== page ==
Stack Overflow is a community of 4.7 million programmers, just like you, helping each other.

Join them; it only takes a minute:

Sign up
Join the Stack Overflow community to:
  1. Ask programming questions
  2. Answer and help your peers
  3. Get recognized for your expertise

First, I want set unchecked all the 8 checkboxes using a loop like this:

    for (int i=1;i<8;++i){
    CheckBox view1 = (CheckBox) findViewById(;

It Doesn't work, but you get the idea what I mean. How can solve it?

Second: With Eclipse I set a form list. What is making that when application starts, it immediately shows the keyboard and is focused in a editing field?. I want that the keyboard appears only after the user touches an editing field.

Third: How I set the properties of the editing field that when user touches enter, the focus doesn't pass to the next editing field. Thanks in advance.

share|improve this question

Firstly, asking multiple questions together isn't good; it prevents people from answering when they know only one of the solutions.

1 - Relying on the IDs CheckBox0, CheckBox1, CheckBox2, ... to be in order is very risky and is bad practice. In this case, you should be using getIdentifier; this will fetch IDs CheckBox1, then CheckBox2, etc. reliably.

for (int i=1;i<8;++i){
    CheckBox view1 = (CheckBox) findViewById(getResources().getIdentifier("CheckBox" + i, "id", getPackageName()));

2 - You need to use a stateHidden modifier for this:

    android:windowSoftInputMode="stateHidden" />

3 - Use imeOptions for this; actionNone is the one you're looking for, or (as per comments), actionDone to enable the "Done" button.

    android:imeOptions="actionNone" />
share|improve this answer
ids can be reliably assigned using public.xml , it is not risky – nandeesh Aug 15 '12 at 18:18
@nandeesh But then they cannot be iterated through. – Eric Aug 15 '12 at 18:21
if you assign continous numbers from CheckBox0 to CheckBox8 in public.xml then you can iterate by just adding i to CheckBox0 – nandeesh Aug 15 '12 at 18:23
And if the AAPT tool is changed in a future revision to assign IDs backwards? Relying on the IDs to compile consecutively is a very bad idea. You should always assume that those IDs are arbitrary, just as you would with any magic number. – Eric Aug 15 '12 at 18:24
if you check the frameworks . All ids are assigned arbitrarily. These ids will never change otherwise the api compatibility would break. this is achieved using public.xml. So all future revisions of aapt will support public.xml – nandeesh Aug 15 '12 at 18:28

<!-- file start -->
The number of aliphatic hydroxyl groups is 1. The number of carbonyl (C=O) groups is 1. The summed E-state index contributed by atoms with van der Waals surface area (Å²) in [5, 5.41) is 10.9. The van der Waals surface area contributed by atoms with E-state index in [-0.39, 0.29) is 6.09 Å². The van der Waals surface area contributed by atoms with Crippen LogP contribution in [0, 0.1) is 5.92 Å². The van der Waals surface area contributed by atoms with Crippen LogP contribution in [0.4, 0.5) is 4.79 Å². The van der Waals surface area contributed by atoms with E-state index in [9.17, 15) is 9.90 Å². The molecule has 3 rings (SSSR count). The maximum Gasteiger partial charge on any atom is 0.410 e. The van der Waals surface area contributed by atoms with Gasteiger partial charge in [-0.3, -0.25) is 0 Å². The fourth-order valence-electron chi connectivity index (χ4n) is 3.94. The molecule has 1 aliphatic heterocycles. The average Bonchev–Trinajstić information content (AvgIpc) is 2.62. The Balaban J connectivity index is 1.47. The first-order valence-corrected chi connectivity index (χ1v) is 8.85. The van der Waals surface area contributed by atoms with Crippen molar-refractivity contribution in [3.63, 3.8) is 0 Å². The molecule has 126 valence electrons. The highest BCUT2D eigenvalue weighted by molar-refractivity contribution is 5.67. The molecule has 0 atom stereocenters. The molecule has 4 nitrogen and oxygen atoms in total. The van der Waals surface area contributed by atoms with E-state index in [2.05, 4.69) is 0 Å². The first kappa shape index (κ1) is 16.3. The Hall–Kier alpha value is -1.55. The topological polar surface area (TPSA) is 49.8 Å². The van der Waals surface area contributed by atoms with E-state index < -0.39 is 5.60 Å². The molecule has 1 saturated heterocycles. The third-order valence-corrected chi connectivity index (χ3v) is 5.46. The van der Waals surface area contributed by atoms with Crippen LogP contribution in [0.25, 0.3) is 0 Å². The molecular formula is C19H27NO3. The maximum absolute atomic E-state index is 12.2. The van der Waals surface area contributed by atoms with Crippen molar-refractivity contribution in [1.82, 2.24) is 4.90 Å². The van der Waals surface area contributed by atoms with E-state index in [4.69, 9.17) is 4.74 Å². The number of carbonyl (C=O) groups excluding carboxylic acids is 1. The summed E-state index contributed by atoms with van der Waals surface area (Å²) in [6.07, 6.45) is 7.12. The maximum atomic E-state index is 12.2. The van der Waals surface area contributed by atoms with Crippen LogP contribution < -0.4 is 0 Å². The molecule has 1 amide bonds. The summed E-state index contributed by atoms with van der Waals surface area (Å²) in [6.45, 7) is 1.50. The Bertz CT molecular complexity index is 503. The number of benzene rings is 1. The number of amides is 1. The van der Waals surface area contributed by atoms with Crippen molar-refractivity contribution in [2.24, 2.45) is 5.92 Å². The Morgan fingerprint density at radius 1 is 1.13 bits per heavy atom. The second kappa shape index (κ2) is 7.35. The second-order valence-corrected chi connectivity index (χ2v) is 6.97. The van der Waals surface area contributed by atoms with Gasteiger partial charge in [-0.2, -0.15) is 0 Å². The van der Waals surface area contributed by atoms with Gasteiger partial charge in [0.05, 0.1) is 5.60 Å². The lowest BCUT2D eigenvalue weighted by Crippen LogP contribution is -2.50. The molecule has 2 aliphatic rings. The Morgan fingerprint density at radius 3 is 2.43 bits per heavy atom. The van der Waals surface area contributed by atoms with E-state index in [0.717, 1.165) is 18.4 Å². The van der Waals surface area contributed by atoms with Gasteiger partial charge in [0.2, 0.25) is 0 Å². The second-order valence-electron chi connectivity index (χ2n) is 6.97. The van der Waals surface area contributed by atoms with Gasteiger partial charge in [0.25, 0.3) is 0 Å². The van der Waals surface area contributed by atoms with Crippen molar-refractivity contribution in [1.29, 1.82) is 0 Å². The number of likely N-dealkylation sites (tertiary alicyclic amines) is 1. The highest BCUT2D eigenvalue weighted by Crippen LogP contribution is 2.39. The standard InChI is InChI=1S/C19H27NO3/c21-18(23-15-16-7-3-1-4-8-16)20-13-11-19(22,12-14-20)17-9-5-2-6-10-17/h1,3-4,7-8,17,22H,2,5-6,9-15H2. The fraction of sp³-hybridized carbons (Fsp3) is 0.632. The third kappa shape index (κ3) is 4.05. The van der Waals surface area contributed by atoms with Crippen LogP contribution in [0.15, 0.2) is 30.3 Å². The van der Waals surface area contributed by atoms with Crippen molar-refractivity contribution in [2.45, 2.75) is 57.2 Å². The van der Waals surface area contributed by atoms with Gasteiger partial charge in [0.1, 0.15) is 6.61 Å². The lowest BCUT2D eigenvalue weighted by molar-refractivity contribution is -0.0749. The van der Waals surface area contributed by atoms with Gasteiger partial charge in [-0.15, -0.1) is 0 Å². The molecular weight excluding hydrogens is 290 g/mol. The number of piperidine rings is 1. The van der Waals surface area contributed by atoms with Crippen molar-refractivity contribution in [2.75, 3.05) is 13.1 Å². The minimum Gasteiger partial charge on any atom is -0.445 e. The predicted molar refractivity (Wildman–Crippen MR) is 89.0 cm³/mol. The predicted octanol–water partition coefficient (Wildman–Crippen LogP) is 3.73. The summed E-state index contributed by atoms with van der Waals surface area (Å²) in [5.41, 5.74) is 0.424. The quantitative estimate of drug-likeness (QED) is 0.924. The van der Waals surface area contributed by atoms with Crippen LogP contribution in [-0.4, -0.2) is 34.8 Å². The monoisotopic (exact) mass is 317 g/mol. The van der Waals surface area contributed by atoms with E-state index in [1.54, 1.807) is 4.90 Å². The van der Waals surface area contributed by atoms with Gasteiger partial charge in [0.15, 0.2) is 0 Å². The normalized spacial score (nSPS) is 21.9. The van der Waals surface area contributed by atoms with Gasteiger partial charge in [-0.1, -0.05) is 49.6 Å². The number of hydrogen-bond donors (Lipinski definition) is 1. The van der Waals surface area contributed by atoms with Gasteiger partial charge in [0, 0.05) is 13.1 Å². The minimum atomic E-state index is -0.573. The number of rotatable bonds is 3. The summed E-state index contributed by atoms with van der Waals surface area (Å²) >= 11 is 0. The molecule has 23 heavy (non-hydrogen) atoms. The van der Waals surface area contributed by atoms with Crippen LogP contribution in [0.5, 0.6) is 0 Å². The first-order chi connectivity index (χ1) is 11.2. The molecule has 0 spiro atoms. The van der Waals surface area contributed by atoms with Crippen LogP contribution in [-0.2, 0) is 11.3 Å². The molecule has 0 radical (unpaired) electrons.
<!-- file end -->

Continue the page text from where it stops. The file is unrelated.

For the resources to have fixed ids after each build, you will have to declare the resources in public.xml, then you can access the ids sequentially. Check here

Also is an int so do

findViewById( i)

after you have declared all checkboxes in public.xml

For the second question in the activity manifest add android:windowSoftInputMode="stateHidden"

Third: I think you will have to reference the same edittext in layout for android:nextFocusDown. Not sure if this will work give it a try

share|improve this answer
You can't guarantee i will work. The 'ids' in are generated as and when different resources are added. – Squonk Aug 15 '12 at 18:10
@squonk thats why the ids need to be added to public.xml. public.xml is present for the sole purpose to give fixed ids. Thats how framework guaratees compatibility for Check the link… – nandeesh Aug 15 '12 at 18:12
OK, I missed the point about using public.xml but I don't personally see this as a viable approach. I'd be more inclined to use getIdentifier(...) as advised by Eric in his answer. – Squonk Aug 15 '12 at 18:20

1 - Remember that this is Java not Javascript, you can't do this ( Normally I create an array of int with all the inside and loop through them.

2 - You could use also android:windowSoftInputMode="stateUnchanged" to not hide the keyboard if it's already showing.

3 - That's the way it's supposed to be, but you can use on the edittext the property android:imeOptions="actionNone", so the enter button will do nothing.

share|improve this answer
yes, I thought in doing an array too, but I think there's more elegant way. Thanks anyway. – JoeCoolman Aug 16 '12 at 2:51

Your Answer


By posting your answer, you agree to the privacy policy and terms of service.

Not the answer you're looking for? Browse other questions tagged or ask your own question.